FDA approves new heart failure use for AZ’s Farxiga
The FDA has approved a new use for AstraZeneca’s Farxiga (dapagliflozin) to reduce risk of cardiovascular death and hospitalisation with heart failure, in adults with reduced ejection fraction heart failure, with or without type 2 diabetes.
AZ is building a metabolic and cardiovascular franchise around Farxiga, which was first approved in type 2 diabetes and was added to the company’s portfolio of drugs after the company bought out Bristol-Myers Squibb’s share of a diabetes joint venture in 2013.
An SGLT-2 class drug, Farxiga has become one of the company’s most important products in terms of sales, generating $407 million in Q1 this year, up 16%.
With this new indication Farxiga has become the first drug in the class to be approved by the FDA to treat patients with heart failure with reduced ejection fraction (HFrEF).
AZ’s big rivals Eli Lilly and Boehringer Ingelheim are also attempting to develop their class competitor Jardiance (empagliflozin) to prevent heart failure, but suffered a setback in December when the drug failed to improve exercise ability in two phase 3 studies.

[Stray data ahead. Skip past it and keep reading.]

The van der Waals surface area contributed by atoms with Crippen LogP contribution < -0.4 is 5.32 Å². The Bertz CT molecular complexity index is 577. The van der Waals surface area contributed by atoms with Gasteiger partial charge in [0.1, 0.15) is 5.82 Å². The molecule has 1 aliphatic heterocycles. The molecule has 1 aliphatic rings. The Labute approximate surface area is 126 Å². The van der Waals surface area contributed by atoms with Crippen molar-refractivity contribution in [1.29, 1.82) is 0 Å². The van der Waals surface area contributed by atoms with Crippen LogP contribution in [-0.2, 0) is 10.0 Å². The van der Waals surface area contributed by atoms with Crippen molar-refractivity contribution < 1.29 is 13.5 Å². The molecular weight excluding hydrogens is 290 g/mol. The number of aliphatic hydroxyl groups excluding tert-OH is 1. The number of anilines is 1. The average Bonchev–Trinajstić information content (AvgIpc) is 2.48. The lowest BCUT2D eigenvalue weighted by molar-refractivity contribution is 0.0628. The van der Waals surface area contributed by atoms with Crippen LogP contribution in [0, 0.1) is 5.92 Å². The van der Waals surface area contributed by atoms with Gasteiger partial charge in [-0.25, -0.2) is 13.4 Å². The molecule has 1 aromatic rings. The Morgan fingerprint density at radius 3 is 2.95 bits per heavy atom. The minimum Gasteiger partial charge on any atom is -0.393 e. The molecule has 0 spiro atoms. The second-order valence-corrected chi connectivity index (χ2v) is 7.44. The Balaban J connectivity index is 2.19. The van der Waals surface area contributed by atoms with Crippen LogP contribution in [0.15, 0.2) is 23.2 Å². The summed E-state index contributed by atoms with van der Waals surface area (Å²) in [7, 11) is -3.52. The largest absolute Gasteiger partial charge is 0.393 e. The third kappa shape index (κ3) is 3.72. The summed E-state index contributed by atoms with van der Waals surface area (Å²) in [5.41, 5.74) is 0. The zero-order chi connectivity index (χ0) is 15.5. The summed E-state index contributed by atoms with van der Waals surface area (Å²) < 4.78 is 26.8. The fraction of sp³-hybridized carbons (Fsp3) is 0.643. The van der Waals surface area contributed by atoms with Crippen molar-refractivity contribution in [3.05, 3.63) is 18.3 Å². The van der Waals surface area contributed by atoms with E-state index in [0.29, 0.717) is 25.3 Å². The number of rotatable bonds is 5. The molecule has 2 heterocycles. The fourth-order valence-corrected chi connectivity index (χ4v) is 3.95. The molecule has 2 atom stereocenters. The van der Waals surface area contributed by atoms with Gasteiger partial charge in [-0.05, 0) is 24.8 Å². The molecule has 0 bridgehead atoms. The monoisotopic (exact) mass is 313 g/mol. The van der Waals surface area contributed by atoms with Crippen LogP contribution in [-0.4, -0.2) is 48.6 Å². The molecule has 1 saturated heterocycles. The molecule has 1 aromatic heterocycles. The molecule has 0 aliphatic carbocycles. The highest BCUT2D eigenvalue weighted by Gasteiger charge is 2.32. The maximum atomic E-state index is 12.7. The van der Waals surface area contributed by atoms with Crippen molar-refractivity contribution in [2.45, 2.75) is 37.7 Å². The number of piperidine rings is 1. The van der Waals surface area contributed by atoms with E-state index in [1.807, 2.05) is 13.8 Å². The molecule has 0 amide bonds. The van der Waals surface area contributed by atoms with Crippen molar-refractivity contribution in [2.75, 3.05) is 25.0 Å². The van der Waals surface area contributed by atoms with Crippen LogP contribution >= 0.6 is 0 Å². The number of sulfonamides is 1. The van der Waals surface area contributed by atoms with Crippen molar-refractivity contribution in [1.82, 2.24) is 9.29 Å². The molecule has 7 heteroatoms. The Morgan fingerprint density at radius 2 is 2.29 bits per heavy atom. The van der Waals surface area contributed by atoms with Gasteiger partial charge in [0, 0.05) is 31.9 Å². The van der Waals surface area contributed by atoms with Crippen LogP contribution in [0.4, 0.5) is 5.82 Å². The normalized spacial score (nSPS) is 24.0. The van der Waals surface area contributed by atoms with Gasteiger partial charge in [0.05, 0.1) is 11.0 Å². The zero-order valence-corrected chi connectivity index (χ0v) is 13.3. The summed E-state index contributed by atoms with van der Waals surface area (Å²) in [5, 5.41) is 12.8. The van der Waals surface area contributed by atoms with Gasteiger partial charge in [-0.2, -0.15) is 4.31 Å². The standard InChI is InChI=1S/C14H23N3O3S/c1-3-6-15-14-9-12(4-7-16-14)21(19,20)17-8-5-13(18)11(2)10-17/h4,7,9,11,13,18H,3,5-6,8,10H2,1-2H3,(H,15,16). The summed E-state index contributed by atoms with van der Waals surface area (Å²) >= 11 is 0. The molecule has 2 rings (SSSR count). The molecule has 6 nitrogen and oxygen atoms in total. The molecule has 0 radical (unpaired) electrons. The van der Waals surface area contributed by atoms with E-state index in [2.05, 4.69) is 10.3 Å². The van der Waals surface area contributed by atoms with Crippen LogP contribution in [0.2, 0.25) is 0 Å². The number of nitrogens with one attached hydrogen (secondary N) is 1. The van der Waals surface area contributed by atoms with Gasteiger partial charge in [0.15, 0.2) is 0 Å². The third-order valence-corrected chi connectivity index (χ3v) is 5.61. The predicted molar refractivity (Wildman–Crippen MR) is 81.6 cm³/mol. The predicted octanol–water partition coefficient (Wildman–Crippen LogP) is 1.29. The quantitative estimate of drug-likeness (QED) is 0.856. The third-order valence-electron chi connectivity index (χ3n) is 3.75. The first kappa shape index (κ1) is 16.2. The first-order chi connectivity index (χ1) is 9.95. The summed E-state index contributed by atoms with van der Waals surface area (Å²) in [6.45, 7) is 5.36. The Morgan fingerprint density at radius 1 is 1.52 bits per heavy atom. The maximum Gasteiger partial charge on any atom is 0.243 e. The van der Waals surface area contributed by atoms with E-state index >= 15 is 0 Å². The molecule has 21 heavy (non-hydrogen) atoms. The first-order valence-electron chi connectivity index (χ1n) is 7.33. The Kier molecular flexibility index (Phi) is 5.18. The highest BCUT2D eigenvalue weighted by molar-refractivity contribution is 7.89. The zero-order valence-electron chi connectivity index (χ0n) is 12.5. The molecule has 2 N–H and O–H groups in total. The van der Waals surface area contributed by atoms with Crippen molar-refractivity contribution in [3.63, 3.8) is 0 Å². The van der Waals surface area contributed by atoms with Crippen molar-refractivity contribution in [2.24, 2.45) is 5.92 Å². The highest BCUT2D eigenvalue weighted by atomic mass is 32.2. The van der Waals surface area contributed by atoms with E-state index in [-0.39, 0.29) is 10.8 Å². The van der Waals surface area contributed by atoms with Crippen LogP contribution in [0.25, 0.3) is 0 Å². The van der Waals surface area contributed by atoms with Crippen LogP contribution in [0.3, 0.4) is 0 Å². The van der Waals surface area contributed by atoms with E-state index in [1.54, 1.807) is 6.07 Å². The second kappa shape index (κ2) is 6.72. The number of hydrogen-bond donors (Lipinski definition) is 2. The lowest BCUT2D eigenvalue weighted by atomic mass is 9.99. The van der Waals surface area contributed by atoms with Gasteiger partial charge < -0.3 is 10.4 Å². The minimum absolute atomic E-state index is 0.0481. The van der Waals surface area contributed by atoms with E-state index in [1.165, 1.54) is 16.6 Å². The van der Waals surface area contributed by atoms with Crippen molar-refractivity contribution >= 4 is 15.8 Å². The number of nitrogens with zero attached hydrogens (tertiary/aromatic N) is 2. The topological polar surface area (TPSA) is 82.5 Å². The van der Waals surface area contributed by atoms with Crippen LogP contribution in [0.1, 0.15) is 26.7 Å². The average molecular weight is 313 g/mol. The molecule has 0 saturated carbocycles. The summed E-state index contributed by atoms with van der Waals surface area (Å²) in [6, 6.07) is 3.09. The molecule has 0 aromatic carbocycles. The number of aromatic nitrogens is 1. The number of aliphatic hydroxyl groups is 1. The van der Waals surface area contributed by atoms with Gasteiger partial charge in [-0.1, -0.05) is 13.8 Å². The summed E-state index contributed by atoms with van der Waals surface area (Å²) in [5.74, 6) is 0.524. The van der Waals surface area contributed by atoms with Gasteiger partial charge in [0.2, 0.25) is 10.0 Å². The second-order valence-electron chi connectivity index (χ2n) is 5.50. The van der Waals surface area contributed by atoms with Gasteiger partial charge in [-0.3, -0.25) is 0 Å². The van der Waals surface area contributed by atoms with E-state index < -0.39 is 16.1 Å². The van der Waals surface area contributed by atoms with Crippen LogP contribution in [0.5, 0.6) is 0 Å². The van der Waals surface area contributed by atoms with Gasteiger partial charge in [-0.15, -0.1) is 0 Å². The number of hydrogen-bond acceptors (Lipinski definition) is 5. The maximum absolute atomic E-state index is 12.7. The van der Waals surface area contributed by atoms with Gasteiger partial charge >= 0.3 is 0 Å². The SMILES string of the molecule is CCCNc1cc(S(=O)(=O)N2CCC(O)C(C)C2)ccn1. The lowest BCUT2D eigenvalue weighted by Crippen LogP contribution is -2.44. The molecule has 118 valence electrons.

Approval for Farxiga was based on positive results from the phase 3 DAPA-HF trial, which showed Farxiga achieved a statistically significant and clinically meaningful reduction of death or hospitalisation for heart failure compared with placebo.
DAPA-HF trial showed that Farxiga, in addition to standard of care, reduced the risk of the composite outcome of CV death or the worsening of HF versus placebo by 26% in patients with HFrEF.
During the trial duration, one CV death or hospitalisation for HF or an urgent visit associated with HF could be avoided for every 21 patients treated with Farxiga.
The FDA had granted a faster priority review in January, where the regulator committed to making a decision within six months.
In October the FDA approved Farxiga to reduce risk of hospitalisation for heart failure in adults with type 2 diabetes and established cardiovascular disease or multiple cardiovascular risk factors.
The FDA is also evaluating data from the phase 3 DAPA-CKD trial, which tested the drug in chronic kidney disease and was stopped early because of efficacy.
AZ is also developing Farxiga in heart failure patients with reduced ejection fraction.
There is a potential threat of generic competition for Farxiga in the US – the FDA has tentatively approved a cheaper copy but it is unable to launch until a patent dispute is resolved in courts.
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